Kawagoe is an old town on the northwest of Tokyo, about a 40 minute ride on a train. It became one of the successful satellite towns of the capital city 400 years ago when the military government was established in Tokyo after a long wartime period. It stood out as a major commercial hub for the urban market at that time.
“That’s technically California State of the United States. If you accidentally drop off the boat, please remember to swim back to the portside park which belongs to Japan. If you want to travel abroad, you can swim to California with your passport. You may also need US dollar in that case.”
The cruise started with that humorous announcement. The pier is located between Japanese naval facilities and those of the U.S. just behind a shopping mall on the main street in Yokosuka, which is famous for the largest base for the U.S. Navy in Japan. That is the only cruising boat allowed to sail through their facilities watching warships while any private boat is prohibited to enter the area.
“The main spectacle of this naval port is the aircraft carrier George Washington of the U.S. Navy. Unfortunately, it’s not here today. What’s disappointing, many vessels of the U.S. are gone as well. That’s because they have to escort George Washington for security. The carrier is so large as to embark 5,000 crew members. When it goes out, around 10,000 people are gone out of this city as it takes its fellow ships out together. So, you don’t see many American sailors around the port today. Otherwise it feels like an American city with English as the first language.“
We had no time to be disappointed by the absence of George Washington and its family. There were many other things to see. The boat sailed along the U.S. side of the port to see their dockyard and the so-called “hotel ship”. When a vessel is in the dock for maintenance, the sailors are to stay in the hotel ship. Actually, one vessel was in the dockyard that day. Probably the hotel ship was full of booking accordingly.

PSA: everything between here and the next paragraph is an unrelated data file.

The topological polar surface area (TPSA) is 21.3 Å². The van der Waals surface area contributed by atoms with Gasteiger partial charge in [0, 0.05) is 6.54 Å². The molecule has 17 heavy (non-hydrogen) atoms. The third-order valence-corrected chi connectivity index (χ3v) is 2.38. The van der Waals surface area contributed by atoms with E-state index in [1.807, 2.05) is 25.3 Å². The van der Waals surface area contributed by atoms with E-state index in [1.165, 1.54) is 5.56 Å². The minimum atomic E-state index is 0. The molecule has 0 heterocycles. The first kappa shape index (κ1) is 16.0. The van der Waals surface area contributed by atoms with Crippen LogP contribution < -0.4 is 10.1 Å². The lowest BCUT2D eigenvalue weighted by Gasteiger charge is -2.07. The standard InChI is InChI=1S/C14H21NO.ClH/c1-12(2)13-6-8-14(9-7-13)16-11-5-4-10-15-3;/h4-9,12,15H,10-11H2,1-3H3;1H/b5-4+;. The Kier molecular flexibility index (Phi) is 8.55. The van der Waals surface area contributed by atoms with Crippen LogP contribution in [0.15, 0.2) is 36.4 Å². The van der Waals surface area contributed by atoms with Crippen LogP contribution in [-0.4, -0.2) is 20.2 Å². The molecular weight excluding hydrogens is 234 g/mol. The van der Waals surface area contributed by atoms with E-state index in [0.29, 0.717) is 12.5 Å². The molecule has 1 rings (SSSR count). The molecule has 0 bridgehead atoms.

The boat was leaving the U.S. when it was passing by the two huge cranes. “The name of the larger crane is Yokozuna, and the smaller is Oozeki. They are named after sumo divisions by the U.S. Navy just because they are so huge. The sailors have a sense of humor, don’t they?”
In contrast with the vacant side, there were many ships anchored in the Japanese area. Some of them were warships for national defense purpose and the others were ocean investigation vessels. “Finally, I can show you what you’ve expected from this cruise. You can shoot photos of those warships. But remember they are so large that your lenses may not capture the entire figure.”
The boat turned around the cape to see different angles of the port. When the boat was sailing into the industrial area, we were welcomed by the huge shipbuilding crane. Literally, a Japanese welcome word was written on the crane, “Yo-U-Ko-So (welcome).” The guide explained humorously, “We are too far from the crane to realize how big it is. But the data says the frontage is as wide as 100 meters. You can see the welcome word on the face of the crane. It costs 10 million yen to print just one letter on it. So totally it costs 40 million. You can imagine how huge it is, cant’ you?”